The AIP Governing Board views with alarm the recent action taken by the Kansas State Board of Education to remove biological and cosmological evolution from the State Science Standards. We applaud the recent statements made the National Science Board, Bruce Alberts of the National Academy of Sciences, and the National Science Teachers Association. The AIP Governing Board endorses the "American Geophysical Union Position Statement on ‘Creationism is Not Science," and the "Statement of the Society of Physics Students Regarding Science Education Standards," and the statement by Jerome Friedman, President of the American Physical Society.
EARTH HISTORY AND THE EVOLUTION OF LIFE MUST BE TAUGHT: CREATIONISM IS NOT SCIENCE
Adopted by AGU Council December 1981 Reaffirmed May 1990, May 1994, May 1994; expanded and reaffirmed December 1999
The American Geophysical Union affirms the central importance of scientific theories of Earth history and organic evolution in science education. An educated citizenry must understand these theories in order to comprehend the dynamic world in which we live and nature's complex balance that sustains us.
Science employs a logical and empirical methodology to understand the natural world. Scientific research entails observation of natural phenomena, formulation of hypotheses as tentative, testable statements to explain these phenomena, and experiments or observations to test these hypotheses. Scientific theories, like evolution and relativity and plate tectonics, are hypotheses that have survived extensive testing and repeated verification. Scientific theories are therefore the best-substantiated statements that scientists can make to explain the organization and operation of the natural world. Thus, a scientific theory is not equal to a belief, a hunch, or an untested hypothesis. Our understanding of Earth's development over its 4.5 billion-year history and of life's gradual evolution has achieved the status of scientific theory.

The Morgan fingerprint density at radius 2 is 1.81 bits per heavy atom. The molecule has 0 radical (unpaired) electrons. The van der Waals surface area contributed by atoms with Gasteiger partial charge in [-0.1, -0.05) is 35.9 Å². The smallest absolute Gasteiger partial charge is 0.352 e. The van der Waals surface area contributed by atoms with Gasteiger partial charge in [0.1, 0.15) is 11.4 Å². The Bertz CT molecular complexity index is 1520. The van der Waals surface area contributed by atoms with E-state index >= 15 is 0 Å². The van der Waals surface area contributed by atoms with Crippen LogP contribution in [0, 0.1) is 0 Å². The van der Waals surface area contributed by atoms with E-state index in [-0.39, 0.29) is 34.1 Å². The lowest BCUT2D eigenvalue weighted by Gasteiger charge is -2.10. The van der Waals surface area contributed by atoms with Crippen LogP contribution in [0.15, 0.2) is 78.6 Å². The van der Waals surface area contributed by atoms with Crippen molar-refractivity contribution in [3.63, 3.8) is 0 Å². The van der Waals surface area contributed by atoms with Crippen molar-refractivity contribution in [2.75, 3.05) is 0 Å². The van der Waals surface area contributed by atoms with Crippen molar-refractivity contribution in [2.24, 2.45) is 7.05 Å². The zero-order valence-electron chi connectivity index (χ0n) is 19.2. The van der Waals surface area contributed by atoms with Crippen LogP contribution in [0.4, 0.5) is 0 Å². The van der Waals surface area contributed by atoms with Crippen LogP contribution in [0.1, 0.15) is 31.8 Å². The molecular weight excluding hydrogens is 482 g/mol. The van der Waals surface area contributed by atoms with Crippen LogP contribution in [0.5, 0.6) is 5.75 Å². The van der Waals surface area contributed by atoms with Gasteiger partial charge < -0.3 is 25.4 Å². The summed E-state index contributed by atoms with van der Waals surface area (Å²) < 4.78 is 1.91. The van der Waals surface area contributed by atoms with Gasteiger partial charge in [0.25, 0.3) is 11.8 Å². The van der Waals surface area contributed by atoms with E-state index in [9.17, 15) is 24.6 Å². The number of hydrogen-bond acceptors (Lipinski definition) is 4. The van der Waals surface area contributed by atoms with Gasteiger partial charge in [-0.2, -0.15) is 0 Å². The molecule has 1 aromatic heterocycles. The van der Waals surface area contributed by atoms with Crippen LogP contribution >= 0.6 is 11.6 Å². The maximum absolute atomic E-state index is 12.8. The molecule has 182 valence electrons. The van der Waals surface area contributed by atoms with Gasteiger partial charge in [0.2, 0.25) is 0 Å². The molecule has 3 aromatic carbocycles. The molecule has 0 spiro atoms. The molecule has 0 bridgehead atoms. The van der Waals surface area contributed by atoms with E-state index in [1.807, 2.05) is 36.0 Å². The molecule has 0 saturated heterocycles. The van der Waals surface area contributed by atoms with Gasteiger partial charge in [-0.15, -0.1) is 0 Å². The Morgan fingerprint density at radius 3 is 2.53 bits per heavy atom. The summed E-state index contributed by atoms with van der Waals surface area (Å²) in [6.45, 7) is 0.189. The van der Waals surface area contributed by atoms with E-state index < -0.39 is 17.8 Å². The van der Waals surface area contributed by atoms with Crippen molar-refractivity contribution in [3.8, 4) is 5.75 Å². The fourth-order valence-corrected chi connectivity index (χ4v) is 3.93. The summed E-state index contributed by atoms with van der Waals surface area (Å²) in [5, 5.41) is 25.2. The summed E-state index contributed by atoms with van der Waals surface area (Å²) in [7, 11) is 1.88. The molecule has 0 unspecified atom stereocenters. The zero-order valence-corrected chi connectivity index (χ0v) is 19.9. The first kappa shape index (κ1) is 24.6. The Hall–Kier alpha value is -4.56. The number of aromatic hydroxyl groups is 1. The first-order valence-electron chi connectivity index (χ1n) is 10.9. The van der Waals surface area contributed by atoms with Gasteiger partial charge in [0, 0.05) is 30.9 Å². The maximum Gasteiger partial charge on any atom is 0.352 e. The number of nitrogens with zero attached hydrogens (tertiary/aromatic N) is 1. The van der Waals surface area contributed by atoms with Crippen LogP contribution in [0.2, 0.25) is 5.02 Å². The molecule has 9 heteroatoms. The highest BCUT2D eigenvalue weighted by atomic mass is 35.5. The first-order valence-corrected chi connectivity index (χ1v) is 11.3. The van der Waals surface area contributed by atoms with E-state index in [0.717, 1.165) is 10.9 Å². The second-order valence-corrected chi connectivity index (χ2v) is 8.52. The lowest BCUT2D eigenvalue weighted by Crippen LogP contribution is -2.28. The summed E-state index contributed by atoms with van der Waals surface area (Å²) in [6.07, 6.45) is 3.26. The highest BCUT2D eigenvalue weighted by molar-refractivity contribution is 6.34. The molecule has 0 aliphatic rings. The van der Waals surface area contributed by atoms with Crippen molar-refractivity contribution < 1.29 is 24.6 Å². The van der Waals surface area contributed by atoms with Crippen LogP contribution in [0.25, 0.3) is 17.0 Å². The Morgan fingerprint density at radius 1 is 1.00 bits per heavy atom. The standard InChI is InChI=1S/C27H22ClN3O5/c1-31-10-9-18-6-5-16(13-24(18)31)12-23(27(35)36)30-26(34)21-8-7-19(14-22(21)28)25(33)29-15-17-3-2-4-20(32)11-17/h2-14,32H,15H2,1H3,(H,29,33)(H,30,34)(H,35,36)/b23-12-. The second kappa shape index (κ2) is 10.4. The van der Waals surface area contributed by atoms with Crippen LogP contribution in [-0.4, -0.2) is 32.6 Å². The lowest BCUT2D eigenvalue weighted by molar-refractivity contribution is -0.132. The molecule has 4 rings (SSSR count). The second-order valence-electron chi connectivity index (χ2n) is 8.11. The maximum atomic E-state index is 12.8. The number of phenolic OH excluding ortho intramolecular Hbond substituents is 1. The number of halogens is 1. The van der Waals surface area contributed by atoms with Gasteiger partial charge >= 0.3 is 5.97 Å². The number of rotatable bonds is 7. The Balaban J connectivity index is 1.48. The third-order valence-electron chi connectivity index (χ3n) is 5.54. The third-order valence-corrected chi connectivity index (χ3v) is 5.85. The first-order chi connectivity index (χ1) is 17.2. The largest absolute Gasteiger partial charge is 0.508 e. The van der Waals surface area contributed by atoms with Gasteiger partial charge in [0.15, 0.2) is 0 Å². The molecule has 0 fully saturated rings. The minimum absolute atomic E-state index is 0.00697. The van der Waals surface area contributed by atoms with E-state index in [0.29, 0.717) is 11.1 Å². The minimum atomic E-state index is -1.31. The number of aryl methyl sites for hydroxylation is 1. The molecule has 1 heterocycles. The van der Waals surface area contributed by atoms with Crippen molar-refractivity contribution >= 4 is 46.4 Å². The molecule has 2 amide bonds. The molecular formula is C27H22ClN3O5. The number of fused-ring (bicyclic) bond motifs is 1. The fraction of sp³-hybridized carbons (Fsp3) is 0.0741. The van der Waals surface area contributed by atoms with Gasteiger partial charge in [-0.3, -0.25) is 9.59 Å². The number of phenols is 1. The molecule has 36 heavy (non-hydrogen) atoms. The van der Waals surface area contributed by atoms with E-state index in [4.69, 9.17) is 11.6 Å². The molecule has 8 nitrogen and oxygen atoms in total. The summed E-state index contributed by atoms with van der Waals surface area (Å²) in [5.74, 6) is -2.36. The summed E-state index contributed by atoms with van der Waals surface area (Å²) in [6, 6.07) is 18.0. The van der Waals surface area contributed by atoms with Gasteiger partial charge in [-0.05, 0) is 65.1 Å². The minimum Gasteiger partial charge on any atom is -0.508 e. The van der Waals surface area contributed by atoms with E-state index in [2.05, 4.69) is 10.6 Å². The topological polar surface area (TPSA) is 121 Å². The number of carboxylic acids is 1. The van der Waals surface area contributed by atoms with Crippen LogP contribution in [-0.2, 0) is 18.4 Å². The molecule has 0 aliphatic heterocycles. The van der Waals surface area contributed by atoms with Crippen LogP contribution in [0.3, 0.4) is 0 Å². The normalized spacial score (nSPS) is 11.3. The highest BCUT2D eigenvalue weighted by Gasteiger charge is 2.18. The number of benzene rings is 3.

"Creation science" is based on faith and is not supported by scientific observations of the natural world. Creationism is not science and does not have a legitimate place in any science curriculum.
AGU opposes all efforts to require or promote teaching creationism or any other religious tenets as science. AGU supports the National Science Education Standards, which incorporate well-established scientific theories including the origin of the universe, the age of Earth, and the evolution of life.
In a recent decision, the Kansas State Board of Education removed biological and cosmological evolution from its state Science Education Standards, thereby rejecting the consensus of a committee of experienced Kansas science teachers. Ideas about the structure and evolution of the universe, including Earth and its life forms, are unifying concepts in science. The development of students' informed views about these concepts is essential to knowledge of science. These concepts should therefore be included as a part of science frameworks and curricula for all students. The Society of Physics Students (SPS) recognizes that decisions about science education standards are the purview of state and local authorities; however, the position of SPS is that such decisions should involve education experience and scientific expertise, and be based on the body of research in science, pedagogy, and cognitive development. SPS encourages science educators and scientists to participate in the development of science education standards by involving themselves in the decision-making processes of state and local school boards.
The decision of the Kansas School Board is a giant step backward for Kansas and should sound an alarm for every parent, teacher, and student in the United States. On the eve of the new millennium, at a time when our nation's welfare increasingly depends on science and technology, it has never been more important for all Americans to understand the views of modern science. This decision will not only deprive Kansas students of exposure to some of the central ideas of modern science, but it will also put them at a competitive disadvantage in pursuing higher education and future employment.